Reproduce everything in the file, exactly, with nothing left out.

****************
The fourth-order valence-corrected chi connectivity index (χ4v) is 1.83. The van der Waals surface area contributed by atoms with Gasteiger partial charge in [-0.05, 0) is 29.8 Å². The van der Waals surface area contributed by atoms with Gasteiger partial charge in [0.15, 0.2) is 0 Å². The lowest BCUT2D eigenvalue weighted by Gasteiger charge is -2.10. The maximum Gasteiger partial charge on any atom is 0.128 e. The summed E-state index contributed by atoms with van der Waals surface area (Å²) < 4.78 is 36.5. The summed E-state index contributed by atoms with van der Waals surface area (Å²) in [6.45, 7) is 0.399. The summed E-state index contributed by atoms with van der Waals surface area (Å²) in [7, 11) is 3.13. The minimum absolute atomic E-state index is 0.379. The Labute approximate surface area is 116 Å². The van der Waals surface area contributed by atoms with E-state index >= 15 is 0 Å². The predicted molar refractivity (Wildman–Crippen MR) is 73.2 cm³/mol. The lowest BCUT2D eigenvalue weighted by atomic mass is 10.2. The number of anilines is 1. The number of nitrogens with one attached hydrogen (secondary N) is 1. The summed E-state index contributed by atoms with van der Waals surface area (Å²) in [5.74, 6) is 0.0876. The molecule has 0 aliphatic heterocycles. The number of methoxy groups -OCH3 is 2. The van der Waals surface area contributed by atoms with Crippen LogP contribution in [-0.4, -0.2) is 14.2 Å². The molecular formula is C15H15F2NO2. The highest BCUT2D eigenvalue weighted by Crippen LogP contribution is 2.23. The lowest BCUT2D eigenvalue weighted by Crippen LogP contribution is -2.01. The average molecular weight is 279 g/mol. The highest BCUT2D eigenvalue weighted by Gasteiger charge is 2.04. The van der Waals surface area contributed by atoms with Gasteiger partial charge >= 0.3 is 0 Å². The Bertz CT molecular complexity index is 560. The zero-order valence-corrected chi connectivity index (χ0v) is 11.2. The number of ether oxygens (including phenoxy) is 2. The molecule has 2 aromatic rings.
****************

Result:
The fourth-order valence-corrected chi connectivity index (χ4v) is 1.83. The van der Waals surface area contributed by atoms with Gasteiger partial charge in [-0.05, 0) is 29.8 Å². The van der Waals surface area contributed by atoms with Gasteiger partial charge in [0.15, 0.2) is 0 Å². The lowest BCUT2D eigenvalue weighted by Gasteiger charge is -2.10. The maximum Gasteiger partial charge on any atom is 0.128 e. The summed E-state index contributed by atoms with van der Waals surface area (Å²) < 4.78 is 36.5. The summed E-state index contributed by atoms with van der Waals surface area (Å²) in [6.45, 7) is 0.399. The summed E-state index contributed by atoms with van der Waals surface area (Å²) in [7, 11) is 3.13. The minimum absolute atomic E-state index is 0.379. The Labute approximate surface area is 116 Å². The van der Waals surface area contributed by atoms with E-state index >= 15 is 0 Å². The predicted molar refractivity (Wildman–Crippen MR) is 73.2 cm³/mol. The lowest BCUT2D eigenvalue weighted by atomic mass is 10.2. The number of anilines is 1. The number of nitrogens with one attached hydrogen (secondary N) is 1. The summed E-state index contributed by atoms with van der Waals surface area (Å²) in [5.74, 6) is 0.0876. The molecule has 0 aliphatic heterocycles. The number of methoxy groups -OCH3 is 2. The van der Waals surface area contributed by atoms with Crippen LogP contribution in [-0.4, -0.2) is 14.2 Å². The molecular formula is C15H15F2NO2. The highest BCUT2D eigenvalue weighted by Crippen LogP contribution is 2.23. The lowest BCUT2D eigenvalue weighted by Crippen LogP contribution is -2.01. The average molecular weight is 279 g/mol. The highest BCUT2D eigenvalue weighted by Gasteiger charge is 2.04. The van der Waals surface area contributed by atoms with Gasteiger partial charge >= 0.3 is 0 Å². The Bertz CT molecular complexity index is 560. The zero-order valence-corrected chi connectivity index (χ0v) is 11.2. The number of ether oxygens (including phenoxy) is 2. The molecule has 2 aromatic rings.